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Automation and modularity of cryptographic proofs in the computational model

  • Autores: Juan Manuel Crespo
  • Directores de la Tesis: Gilles Barthe (dir. tes.)
  • Lectura: En la Universidad Politécnica de Madrid ( España ) en 2016
  • Idioma: español
  • Materias:
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  • Resumen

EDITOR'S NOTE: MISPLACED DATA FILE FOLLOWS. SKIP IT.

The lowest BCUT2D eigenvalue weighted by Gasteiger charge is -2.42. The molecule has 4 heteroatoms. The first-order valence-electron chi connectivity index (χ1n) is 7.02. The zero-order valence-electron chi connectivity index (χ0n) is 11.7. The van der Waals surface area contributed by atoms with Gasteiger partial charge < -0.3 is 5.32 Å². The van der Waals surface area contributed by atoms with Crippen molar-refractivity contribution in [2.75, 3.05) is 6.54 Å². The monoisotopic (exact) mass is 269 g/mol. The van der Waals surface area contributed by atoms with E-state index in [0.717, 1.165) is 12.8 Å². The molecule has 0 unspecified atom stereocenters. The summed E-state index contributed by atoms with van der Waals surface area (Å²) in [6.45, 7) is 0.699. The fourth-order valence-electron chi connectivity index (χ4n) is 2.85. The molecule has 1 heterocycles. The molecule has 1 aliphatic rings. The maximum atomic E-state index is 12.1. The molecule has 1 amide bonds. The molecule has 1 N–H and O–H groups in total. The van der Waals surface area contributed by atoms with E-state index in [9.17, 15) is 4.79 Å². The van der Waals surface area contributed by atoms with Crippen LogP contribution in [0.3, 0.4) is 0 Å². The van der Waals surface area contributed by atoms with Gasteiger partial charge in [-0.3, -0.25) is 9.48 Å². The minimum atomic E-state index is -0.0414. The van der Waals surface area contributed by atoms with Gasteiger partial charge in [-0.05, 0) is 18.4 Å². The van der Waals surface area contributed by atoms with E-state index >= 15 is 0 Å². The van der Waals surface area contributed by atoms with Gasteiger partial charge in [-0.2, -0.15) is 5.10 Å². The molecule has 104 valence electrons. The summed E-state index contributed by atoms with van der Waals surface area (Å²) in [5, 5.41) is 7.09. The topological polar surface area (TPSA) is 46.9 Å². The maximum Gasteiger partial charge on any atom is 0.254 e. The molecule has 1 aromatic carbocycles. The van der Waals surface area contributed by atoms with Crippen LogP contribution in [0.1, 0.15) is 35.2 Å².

• Cryptography is a small but crucial part of information security. The design of secure cryptographic primitives and protocols is an extremely difficult task and the rigorous analysis of such constructions is of paramount importance. In order to reduce the complexity of the analysis of such constructions and to provide structure to proofs of security, cryptographers have advocated for describing the probabilistic experiments representing the security properties and the underlying assumptions as programs (games) in a probabilistic language, and structuring the proofs as sequence of such programs. More recently, this methodology drew attention of the programming language and program verification community and relying on standard methods well-known in these communities, interactive tools were built to support this kind of reasoning. Among these, CertiCrypt and EasyCrypt were developed. The core component of these tools is a set of program logics that, in combination, allow to justify the validity of each transition in the sequence of games. This approach was widely applied and classical results of cryptography were reproduced and validated using the tools. However, while this approach is indeed attractive in many aspects and drew the attention of part of the community, its adoption remained limited. From our point of view, there are two factors that have hindered the adoption: - Overhead: the effort required to obtain a machine-checked proof in these tools is significantly larger than the one invested in a pen-and-paper proof. Essentially the whole proof needs to be worked out to a much higher level of detail and transitions deemed trivial when performing a semi-formal argument sometimes become tedious. - Learning curve: the background required to carry-out these machine-checked proofs does not necessarily match the one of the intended users, namely, cryptographers. Deep understanding of how the program logics work, experience in program verification and in interactive theorem are fundamental to be able to complete these proofs. In this thesis, we explore two complementary approaches that can mitigate the overhead of machine checked cryptography proofs, and to make their construction and development more accesible to cryptographers: fully automated analysis and modularity of cryptography proofs in the computational model. We propose a novel combination of symbolic and computational methods to achieve automated analysis of classes of constructions, without sacrificing the rigor of the code-based approach, and enabling for the first time the use of program synthesis in cryptographic design with computational guarantees. We develop a generic proof of one-round authenticated key exchange protocols that can be applied to a large set of protocols and we performed a fine-grained analysis that allows to obtain proofs under weaker assumptions. The initial cost of developing the proof is justified by its multiple applications and it constitutes a cost-effective way of developing such proofs.


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